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Terror in the Mind of God: The Global Rise of Religious Violence

Mark Juergensmeyer
Copyright Date: 2003
Edition: 3
Pages: 336
https://www.jstor.org/stable/10.1525/j.ctt4cgfbx
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  • Book Info
    Terror in the Mind of God
    Book Description:

    Completely revised and updated, this new edition of Terror in the Mind of God incorporates the events of September 11, 2001 into Mark Juergensmeyer's landmark study of religious terrorism. Juergensmeyer explores the 1993 World Trade Center explosion, Hamas suicide bombings, the Tokyo subway nerve gas attack, and the killing of abortion clinic doctors in the United States. His personal interviews with 1993 World Trade Center bomber Mahmud Abouhalima, Christian Right activist Mike Bray, Hamas leaders Sheik Yassin and Abdul Azis Rantisi, and Sikh political leader Simranjit Singh Mann, among others, take us into the mindset of those who perpetrate and support violence in the name of religion.

    eISBN: 978-0-520-93061-2
    Subjects: Religion

Table of Contents

  1. Front Matter
    (pp. i-viii)
  2. Table of Contents
    (pp. ix-x)
  3. Preface to the Revised Edition
    (pp. xi-xii)
  4. Preface and Acknowledgments
    (pp. xiii-xviii)
  5. Introduction

    • CHAPTER 1 Terror and God
      (pp. 3-16)

      When plastic explosives attached to a Hamas suicide bomber ripped through the gentrified Ben Yehuda shopping mall in Jerusalem in December 2001, the blast damaged not only lives and property but also the confidence with which most people view the world. As in prior acts of terrorism on this same popular mall, the news images of the bloodied victims projected from the scene portrayed the double arches of a McDonald’s restaurant in the background, their cheerful familiarity appearing oddly out of place with the surrounding carnage. Many who viewed these pictures saw symbols of their own ordinary lives assaulted and...

  6. Cultures of Violence

    • CHAPTER 2 Soldiers for Christ
      (pp. 19-44)

      Even before the horrific attacks on September 11, 2001, in New York City and Washington, D.C., Americans—like residents of Belfast and London—were beginning to learn to live with shocking, disturbing incidents of violence laced with the passion of religion. In these cases, however, the religion associated with terrorism was Christianity. In addition to the terrorism associated with both Catholic and Prostestant sides in Northern Ireland, recent incidents of Christian terrorism include the shootings at a Jewish day care center in California on August 10, 1999, the 1996 bombing of the Atlanta Olympic Games, the 1995 devastation of the...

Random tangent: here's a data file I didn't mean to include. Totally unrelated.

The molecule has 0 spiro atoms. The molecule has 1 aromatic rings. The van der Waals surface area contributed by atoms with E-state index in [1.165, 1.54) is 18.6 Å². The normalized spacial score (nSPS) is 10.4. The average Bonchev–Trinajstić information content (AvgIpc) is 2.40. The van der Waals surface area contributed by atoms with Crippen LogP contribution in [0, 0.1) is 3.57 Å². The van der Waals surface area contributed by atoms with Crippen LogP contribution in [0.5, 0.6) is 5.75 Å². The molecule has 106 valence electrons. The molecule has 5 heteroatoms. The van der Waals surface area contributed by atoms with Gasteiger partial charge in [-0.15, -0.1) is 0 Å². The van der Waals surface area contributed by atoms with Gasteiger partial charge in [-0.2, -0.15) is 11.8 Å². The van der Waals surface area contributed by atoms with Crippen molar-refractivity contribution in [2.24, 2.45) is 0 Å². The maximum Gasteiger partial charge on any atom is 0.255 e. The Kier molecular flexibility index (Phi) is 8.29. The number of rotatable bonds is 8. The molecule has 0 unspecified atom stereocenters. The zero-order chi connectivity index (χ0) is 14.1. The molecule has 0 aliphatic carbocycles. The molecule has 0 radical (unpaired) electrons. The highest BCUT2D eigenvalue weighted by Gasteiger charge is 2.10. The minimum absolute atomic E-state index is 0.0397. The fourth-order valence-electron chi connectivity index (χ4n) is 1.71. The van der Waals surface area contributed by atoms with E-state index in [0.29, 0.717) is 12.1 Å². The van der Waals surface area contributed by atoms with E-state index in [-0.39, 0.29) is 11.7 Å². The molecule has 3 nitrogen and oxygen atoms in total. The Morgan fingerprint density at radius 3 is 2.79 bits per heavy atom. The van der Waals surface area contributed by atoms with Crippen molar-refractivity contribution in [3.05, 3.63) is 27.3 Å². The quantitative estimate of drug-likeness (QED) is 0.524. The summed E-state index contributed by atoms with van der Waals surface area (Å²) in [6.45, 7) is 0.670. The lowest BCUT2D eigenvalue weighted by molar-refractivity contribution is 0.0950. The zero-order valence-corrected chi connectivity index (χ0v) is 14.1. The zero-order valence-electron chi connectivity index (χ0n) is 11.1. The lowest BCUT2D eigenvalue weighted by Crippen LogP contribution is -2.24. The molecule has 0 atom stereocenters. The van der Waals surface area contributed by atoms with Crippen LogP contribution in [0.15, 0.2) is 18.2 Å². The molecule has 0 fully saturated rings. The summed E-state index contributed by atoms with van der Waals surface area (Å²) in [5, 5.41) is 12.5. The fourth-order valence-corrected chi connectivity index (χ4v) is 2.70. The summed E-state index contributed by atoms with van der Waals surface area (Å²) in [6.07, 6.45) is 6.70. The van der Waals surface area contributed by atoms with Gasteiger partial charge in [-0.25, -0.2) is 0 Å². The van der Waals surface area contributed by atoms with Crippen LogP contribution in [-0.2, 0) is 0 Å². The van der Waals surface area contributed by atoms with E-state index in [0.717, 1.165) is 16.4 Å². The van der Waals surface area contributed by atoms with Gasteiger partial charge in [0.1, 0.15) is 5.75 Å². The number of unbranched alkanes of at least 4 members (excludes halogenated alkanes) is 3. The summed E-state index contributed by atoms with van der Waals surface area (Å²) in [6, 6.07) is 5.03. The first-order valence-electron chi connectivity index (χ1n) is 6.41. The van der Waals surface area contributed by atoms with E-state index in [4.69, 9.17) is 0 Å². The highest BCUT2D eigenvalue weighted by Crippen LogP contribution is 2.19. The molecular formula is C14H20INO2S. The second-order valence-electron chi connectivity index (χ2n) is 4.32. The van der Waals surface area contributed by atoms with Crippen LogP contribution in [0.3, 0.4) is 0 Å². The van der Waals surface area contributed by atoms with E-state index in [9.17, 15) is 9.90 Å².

• CHAPTER 3 Zion Betrayed
      (pp. 45-60)

      Peace talks with Palestinians constituted a “betrayal,” Jewish activists in Israel asserted during the unsuccessful Wye River negotiations sponsored by American President Bill Clinton.¹ Members of the Council of Jewish Communities in Judea, Samaria, and Gaza described Israel’s stance as a “pathetic capitulation” and proclaimed that the Israeli prime minister was “no longer our leader.”² Their strident posture exacerbated a climate of hatred that led to a series of violent demonstrations against an already weakened government that in turn helped to bring to power the hard-line administration of Benjamin Netanyahu. A similar revulsion against Prime Minister Ehud Barak’s failed negotiations...

    • CHAPTER 4 Islam’s “Neglected Duty”
      (pp. 61-84)

      Osama bin Laden’s alleged selection of the World Trade Center and Pentagon as targets for the spectacular aerial assaults on September 11, 2001, followed a macabre tradition. Symbols of secular economic and political power had also been chosen—perhaps again by bin Laden—when American embassies in Kenya and Tanzania were attacked on August 7, 1998, when an American military residence hall in Dhahran, Saudi Arabia, was bombed in 1996, and when a truckload of explosives was ignited in the parking garage of New York City’s World Trade Center in 1993. Although the bomhing sites chosen by the Lehanese Amal...

    • CHAPTER 5 The Sword of Sikhism
      (pp. 85-102)

      India has been plagued with incidents of religious violence virtually from its inception as an independent state. Communal tensions between Hindus and Muslims have erupted from time to time in such tragic outbursts as the destruction of a historical mosque in Ayodhya by a mob of angry Hindus in 1992 and mass killings in the state of Gujarat in 2002. In many of these cases the central issue has been the nature of India as a multicultural state—whether it will be dominated by one tradition or incorporate a diversity of cultures. In other cases the very unity of India...